Effective October 1, 2011

New legislation makes major changes in powers of attorney that are executed on or after October 1, 2011.  Powers of attorney that were signed before this date will still be valid.

Important Changes for Powers of Attorney signed after 10/1/11

  • Springing Powers of Attorney are not effective.

A springing power of attorney is one which does not become effective until the principal loses capacity.  Spring powers of attorney signed before 10/1/11 will still be valid.  After 10/1/11 all powers of attorney will be effective upon signing.

  • Copies are as effective as the original.
  • Compensation of the agent.

A “professional” agent, one who serves as agent for 3 or more people at a time cannot be compensated for their services.

  • Powers granted to the agent must be specified.  General statements are worthless.

The law has no “default” powers.  Agents may perform only those acts that are specifically enumerated in the power of attorney.

  • Banking powers

A wide array of powers to handle common banking transactions can be granted by using this specific language from the statute, stating that the agent has “authority to conduct banking transactions as provided in section 709.2208(1), Florida Statutes.”  Using this specific language grants the following powers:

1)  Establish, continue, modify, or terminate an account or other banking arrangement with a financial institution.

2)  Contract for services available from a financial institution, including renting a safe deposit box or vault space.

3)  Withdraw, by check, order, electronic funds transfer, or otherwise, money or property of the principal deposited with or left in the custody of a financial institution.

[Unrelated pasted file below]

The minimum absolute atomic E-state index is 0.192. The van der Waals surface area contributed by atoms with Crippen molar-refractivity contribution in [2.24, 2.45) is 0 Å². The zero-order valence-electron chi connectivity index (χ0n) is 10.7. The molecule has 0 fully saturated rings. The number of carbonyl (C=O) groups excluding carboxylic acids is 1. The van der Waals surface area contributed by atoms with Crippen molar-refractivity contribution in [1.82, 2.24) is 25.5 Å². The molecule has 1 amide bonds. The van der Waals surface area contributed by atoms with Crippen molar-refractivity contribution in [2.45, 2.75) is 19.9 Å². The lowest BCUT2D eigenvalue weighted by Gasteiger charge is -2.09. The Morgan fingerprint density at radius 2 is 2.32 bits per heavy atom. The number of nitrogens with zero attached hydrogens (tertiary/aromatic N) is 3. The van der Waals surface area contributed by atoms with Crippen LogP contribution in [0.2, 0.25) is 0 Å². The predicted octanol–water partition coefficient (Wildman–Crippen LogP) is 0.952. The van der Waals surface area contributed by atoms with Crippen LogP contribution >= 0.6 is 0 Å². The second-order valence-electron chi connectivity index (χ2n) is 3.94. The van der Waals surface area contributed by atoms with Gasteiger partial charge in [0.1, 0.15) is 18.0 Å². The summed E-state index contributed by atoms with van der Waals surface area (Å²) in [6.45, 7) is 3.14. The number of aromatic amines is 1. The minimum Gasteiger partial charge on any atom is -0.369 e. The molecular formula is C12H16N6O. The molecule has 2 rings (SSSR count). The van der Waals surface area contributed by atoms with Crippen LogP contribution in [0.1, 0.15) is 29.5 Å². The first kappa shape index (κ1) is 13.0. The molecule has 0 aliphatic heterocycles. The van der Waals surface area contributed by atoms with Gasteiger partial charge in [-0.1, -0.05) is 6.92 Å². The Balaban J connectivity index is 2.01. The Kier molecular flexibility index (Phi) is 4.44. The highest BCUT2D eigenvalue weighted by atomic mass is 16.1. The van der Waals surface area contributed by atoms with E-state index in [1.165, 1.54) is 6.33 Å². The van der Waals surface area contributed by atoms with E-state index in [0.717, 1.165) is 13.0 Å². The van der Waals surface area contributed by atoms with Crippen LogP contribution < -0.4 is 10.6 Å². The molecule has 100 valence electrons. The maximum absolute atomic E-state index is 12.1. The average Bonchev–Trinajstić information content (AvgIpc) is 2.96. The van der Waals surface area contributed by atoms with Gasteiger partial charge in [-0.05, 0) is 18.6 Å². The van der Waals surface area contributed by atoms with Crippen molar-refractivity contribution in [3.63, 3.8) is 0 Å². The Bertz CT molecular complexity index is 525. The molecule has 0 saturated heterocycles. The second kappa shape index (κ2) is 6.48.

4)  Receive statements of account, vouchers, notices, and similar documents from a financial institution and act with respect to them.

5)  Purchase cashiers checks, official checks, counter checks, bank drafts, money orders and similar instruments.

6)  Endorse and negotiate checks, cashiers checks, official checks, drafts, and other negotiable paper of the principal or payable to the principal or the principal’s order, transfer money, receive the cash or other proceeds ofthose transactions, and accept a draft drawn by a person upon the principal and pay it when due.

7)  Apply for, receive, and use debit cards, electronic transation authorizations, and traveler’s checks from a financial institution.

8)  Use, charge, or draw upon any line of credit, credit card, or other credit established by the principal with a financial institution.

9)  Consent to an extension of the time of payment with respect to commercial paper or a financial transaction with a financial institution.

NOT included in that incorporation language, is the authority to:

1)  Enter an existing safe deposit box,
2)  Name or change a beneficiary designation on an account.

These powers would have to be specifically added to the documents.

  • Investment Transactions

Similar to the banking transaction provisions, specific language from the statute can be used to “incorporate” the power to conduct common types of investment transactions.

NOT included in the list of transactions authorized is to designate a beneficiary on an IRA.  That power would have to be specifically stated.

“Superpowers” Require Additional Execution Requirements

Because of the potential for abuse, the new law refers to them as “superpowers” and requires the principal to sign or initial by each one that is intended to be granted.  Superpowers include:

1) Create an inter vivos trust, including a Qualified Income Trust,
2) Amend, modify, revoke or terminate a trust created by or on behalf of the principal,
3) Make a gift,
4) Create or change rights of survivorship,
5) Create or change a beneficiary designation,
6) Waive the principal’s right to be a beneficiary of a joint and survivor annuity, including a survivor benefit under a retirement plan; or
7) Disclaim property and powers of appointment.

  • Gifting is Prohibited Unless Specifically Authorized in the Power of Attorney

Elder Law Firm of Clements & Wallace, P.L.
310 East Main Street
Lakeland, Florida   33801